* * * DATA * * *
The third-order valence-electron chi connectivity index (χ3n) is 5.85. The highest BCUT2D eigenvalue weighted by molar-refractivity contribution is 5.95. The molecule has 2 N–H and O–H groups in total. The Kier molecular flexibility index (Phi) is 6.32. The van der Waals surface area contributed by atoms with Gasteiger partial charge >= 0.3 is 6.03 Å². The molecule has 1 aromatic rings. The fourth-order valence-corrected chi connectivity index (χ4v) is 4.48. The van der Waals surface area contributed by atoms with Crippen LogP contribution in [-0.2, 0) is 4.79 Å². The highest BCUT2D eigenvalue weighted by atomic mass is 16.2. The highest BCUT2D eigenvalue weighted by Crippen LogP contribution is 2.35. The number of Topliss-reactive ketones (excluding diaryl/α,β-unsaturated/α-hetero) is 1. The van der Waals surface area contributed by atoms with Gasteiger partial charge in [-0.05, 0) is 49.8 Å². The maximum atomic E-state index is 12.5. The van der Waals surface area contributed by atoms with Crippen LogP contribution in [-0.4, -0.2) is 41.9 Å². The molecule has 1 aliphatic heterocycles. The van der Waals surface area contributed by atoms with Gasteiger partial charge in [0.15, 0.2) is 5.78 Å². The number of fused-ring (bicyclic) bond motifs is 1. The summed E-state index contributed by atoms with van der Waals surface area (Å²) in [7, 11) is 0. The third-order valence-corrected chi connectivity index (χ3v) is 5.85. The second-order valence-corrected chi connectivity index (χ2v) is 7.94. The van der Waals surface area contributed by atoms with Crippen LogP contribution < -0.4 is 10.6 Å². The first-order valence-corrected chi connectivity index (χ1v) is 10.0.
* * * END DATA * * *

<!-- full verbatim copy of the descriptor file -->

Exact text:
The third-order valence-electron chi connectivity index (χ3n) is 5.85. The highest BCUT2D eigenvalue weighted by molar-refractivity contribution is 5.95. The molecule has 2 N–H and O–H groups in total. The Kier molecular flexibility index (Phi) is 6.32. The van der Waals surface area contributed by atoms with Gasteiger partial charge >= 0.3 is 6.03 Å². The molecule has 1 aromatic rings. The fourth-order valence-corrected chi connectivity index (χ4v) is 4.48. The van der Waals surface area contributed by atoms with Crippen LogP contribution in [-0.2, 0) is 4.79 Å². The highest BCUT2D eigenvalue weighted by atomic mass is 16.2. The highest BCUT2D eigenvalue weighted by Crippen LogP contribution is 2.35. The number of Topliss-reactive ketones (excluding diaryl/α,β-unsaturated/α-hetero) is 1. The van der Waals surface area contributed by atoms with Gasteiger partial charge in [-0.05, 0) is 49.8 Å². The maximum atomic E-state index is 12.5. The van der Waals surface area contributed by atoms with Crippen LogP contribution in [-0.4, -0.2) is 41.9 Å². The molecule has 1 aliphatic heterocycles. The van der Waals surface area contributed by atoms with Gasteiger partial charge in [0.15, 0.2) is 5.78 Å². The number of fused-ring (bicyclic) bond motifs is 1. The summed E-state index contributed by atoms with van der Waals surface area (Å²) in [7, 11) is 0. The third-order valence-corrected chi connectivity index (χ3v) is 5.85. The second-order valence-corrected chi connectivity index (χ2v) is 7.94. The van der Waals surface area contributed by atoms with Crippen LogP contribution < -0.4 is 10.6 Å². The first-order valence-corrected chi connectivity index (χ1v) is 10.0.